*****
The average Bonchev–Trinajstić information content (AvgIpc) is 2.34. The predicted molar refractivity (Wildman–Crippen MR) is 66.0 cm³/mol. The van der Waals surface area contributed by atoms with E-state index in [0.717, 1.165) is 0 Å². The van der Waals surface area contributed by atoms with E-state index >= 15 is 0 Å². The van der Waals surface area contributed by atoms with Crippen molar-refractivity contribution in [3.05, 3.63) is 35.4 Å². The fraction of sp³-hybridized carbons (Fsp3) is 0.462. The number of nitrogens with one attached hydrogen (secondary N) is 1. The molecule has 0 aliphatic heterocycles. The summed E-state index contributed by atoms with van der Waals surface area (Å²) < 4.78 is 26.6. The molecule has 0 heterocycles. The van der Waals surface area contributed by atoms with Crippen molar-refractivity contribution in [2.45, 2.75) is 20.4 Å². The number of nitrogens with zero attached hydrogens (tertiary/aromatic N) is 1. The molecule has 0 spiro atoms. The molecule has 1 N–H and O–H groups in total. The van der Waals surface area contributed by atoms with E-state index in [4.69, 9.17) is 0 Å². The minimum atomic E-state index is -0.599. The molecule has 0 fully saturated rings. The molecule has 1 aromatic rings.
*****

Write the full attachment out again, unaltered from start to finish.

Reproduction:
The average Bonchev–Trinajstić information content (AvgIpc) is 2.34. The predicted molar refractivity (Wildman–Crippen MR) is 66.0 cm³/mol. The van der Waals surface area contributed by atoms with E-state index in [0.717, 1.165) is 0 Å². The van der Waals surface area contributed by atoms with E-state index >= 15 is 0 Å². The van der Waals surface area contributed by atoms with Crippen molar-refractivity contribution in [3.05, 3.63) is 35.4 Å². The fraction of sp³-hybridized carbons (Fsp3) is 0.462. The number of nitrogens with one attached hydrogen (secondary N) is 1. The molecule has 0 aliphatic heterocycles. The summed E-state index contributed by atoms with van der Waals surface area (Å²) < 4.78 is 26.6. The molecule has 0 heterocycles. The van der Waals surface area contributed by atoms with Crippen molar-refractivity contribution in [2.45, 2.75) is 20.4 Å². The number of nitrogens with zero attached hydrogens (tertiary/aromatic N) is 1. The molecule has 0 spiro atoms. The molecule has 1 N–H and O–H groups in total. The van der Waals surface area contributed by atoms with E-state index in [4.69, 9.17) is 0 Å². The minimum atomic E-state index is -0.599. The molecule has 0 fully saturated rings. The molecule has 1 aromatic rings.